In a reaction contained in a press statement, the Executive Chairman of the Group, Dr Joseph Siaw Agyepong has well articulated the terms of the contract. Under the agreement his company was to pre-finance the project and embedded in the contract is the condition that if the company was unable to execute or comply with the terms of financing or executing the project within 24 months, it could withdraw by stating its disinterestedness.

Jospong Group therefore wrote to inform the Ministry of its desire to activate the release clause which it pro-actively did within the mandatory period as stipulated in the terms of the contract.

As the reaction from the company rightly indicates, there is not any iota of truth in the allegations to the effect that the contract sum is inflated, or has been inflated. In the same vein, the company has vehemently denied allegations that it has also inflated the cost of bins.

We of the EcoWatch are therefore alarmed that the media organisation came out to accuse the company as having inflated the cost of the bins. For the truth is that, the contract was not abrogated because of corruption or inflation of the cost like the media organisation in question will like us to believe.

We maintain that it is about time that as a country we stopped undermining the genuine effort of the people whose invariable works continue to enhance the lives of the people. Here is a Ghanaian company which has changed the face of environmental and sanitation management of the country for the past decade or so.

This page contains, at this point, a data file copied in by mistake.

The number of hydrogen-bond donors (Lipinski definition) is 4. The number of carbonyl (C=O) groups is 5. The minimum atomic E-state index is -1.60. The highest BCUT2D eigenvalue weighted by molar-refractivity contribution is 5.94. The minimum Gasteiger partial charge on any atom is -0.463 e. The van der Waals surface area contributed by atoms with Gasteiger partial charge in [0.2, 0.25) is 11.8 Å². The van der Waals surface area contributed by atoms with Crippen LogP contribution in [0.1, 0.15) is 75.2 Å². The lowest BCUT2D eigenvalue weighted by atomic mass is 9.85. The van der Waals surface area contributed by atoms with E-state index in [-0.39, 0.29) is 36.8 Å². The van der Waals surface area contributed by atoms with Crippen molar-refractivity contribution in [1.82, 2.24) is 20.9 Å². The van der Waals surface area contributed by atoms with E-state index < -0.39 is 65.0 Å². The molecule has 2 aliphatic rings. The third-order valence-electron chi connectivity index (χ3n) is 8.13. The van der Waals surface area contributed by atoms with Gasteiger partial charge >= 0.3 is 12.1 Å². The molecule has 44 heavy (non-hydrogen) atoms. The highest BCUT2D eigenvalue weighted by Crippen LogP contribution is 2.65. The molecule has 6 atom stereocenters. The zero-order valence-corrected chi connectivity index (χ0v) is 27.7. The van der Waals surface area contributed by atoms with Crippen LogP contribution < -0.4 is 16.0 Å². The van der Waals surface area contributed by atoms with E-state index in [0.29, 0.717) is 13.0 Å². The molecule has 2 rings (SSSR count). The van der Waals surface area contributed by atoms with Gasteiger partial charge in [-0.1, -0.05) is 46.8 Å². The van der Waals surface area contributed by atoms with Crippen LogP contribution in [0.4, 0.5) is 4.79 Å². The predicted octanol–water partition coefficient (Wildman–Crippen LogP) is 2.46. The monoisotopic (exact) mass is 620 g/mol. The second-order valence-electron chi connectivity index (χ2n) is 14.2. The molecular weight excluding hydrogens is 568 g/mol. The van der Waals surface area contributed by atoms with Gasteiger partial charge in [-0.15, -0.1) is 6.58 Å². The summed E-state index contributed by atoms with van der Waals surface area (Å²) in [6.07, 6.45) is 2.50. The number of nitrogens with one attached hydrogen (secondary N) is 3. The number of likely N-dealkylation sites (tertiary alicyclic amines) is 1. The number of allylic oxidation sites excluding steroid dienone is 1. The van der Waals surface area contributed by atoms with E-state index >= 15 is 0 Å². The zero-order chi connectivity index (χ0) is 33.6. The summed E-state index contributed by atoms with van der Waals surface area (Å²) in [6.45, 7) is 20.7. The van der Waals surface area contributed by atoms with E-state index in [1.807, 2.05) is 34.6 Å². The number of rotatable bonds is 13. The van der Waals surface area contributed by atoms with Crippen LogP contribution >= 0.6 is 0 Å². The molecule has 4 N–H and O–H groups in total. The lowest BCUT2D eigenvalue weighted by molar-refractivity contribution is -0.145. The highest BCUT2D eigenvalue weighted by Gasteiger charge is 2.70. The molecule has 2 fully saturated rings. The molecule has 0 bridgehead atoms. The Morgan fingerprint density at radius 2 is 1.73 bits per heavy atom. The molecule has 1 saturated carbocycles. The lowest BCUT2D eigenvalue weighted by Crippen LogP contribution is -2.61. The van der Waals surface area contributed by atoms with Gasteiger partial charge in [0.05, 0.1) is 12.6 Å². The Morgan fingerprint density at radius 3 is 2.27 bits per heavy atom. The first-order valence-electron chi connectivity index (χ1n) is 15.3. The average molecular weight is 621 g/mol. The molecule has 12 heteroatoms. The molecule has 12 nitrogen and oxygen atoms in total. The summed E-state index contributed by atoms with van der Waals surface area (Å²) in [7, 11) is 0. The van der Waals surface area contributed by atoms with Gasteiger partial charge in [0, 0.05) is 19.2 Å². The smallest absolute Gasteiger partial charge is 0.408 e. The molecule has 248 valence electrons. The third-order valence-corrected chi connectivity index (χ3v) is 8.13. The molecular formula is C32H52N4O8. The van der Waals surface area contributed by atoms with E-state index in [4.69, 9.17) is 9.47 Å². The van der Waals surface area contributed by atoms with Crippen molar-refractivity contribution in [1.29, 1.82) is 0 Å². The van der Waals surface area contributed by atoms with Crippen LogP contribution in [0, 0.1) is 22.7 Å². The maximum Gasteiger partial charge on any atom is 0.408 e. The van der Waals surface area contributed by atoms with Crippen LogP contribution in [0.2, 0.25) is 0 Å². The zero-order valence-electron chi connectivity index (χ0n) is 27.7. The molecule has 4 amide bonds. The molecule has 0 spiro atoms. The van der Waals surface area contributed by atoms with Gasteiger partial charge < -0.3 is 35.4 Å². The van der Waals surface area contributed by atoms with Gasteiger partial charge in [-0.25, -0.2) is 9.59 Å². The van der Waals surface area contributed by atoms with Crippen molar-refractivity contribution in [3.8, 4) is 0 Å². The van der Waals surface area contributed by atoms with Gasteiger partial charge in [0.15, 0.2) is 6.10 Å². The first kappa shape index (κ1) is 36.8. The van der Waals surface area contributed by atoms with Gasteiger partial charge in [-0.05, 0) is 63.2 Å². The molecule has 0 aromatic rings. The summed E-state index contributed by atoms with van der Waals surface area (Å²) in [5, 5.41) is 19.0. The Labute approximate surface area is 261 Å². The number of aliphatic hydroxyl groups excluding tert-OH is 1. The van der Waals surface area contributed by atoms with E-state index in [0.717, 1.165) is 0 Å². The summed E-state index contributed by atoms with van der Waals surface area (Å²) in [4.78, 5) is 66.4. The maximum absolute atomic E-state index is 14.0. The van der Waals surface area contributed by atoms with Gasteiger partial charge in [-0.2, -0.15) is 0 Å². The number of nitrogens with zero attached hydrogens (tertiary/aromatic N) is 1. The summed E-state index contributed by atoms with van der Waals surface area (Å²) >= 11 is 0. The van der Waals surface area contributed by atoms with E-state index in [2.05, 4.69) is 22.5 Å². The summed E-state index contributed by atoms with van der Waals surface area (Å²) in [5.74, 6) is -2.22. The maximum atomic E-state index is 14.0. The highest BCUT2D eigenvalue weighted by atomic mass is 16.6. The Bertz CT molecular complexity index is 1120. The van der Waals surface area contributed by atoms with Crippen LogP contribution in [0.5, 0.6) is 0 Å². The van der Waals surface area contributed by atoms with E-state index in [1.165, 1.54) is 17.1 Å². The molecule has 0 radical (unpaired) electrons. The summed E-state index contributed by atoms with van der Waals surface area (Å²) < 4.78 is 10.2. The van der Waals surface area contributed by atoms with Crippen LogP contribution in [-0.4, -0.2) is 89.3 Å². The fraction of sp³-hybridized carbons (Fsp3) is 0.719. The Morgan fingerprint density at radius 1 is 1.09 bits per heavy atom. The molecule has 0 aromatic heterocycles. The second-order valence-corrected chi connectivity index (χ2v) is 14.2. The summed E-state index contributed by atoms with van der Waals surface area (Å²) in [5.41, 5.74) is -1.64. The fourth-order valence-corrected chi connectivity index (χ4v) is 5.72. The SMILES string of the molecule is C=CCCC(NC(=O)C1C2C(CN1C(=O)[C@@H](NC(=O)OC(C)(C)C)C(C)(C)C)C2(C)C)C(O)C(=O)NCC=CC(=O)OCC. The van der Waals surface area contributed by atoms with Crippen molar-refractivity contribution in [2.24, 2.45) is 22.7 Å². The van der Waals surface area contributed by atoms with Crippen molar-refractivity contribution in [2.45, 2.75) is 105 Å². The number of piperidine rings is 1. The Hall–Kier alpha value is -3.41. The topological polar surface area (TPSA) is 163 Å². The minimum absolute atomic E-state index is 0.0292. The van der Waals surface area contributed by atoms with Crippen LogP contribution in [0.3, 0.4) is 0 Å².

It has systematically worked professionally to be recognised as one of the best not only in Africa but the world at large and if for nothing at all, it needs our encouragement and cooperation to do the best for the country instead of being undermined.

We cannot only make Ghana better for ourselves and that situation or condition that prevailed in this country can only be improved by Ghanaians ourselves and therefore any attempt by some Ghanaians to destroy their own cannot be tolerated in any sane society.

Nobody can come and develop this country for us except if we resolve to be patriotic. In doing so, we need to criticise constructively and offer productive suggestions that can help build a united and prosperous nation.

It is only through this that we can encourage indigenous Ghanaian entrepreneurs to venture into other critical areas of the National economy such as the Jospong Group has done.

Therefore, EcoWatch maintains that we need to close our ranks and forge closer cooperation and synergies as a people. Indeed, the Jospong Group (Zoomlion) and its Executive Chairman, Dr Agyepong, have not only revolutionised but completely transformed the sanitation and environmental sectors of the country and therefore deserve to be praised and commended instead of these deliberate vilifications.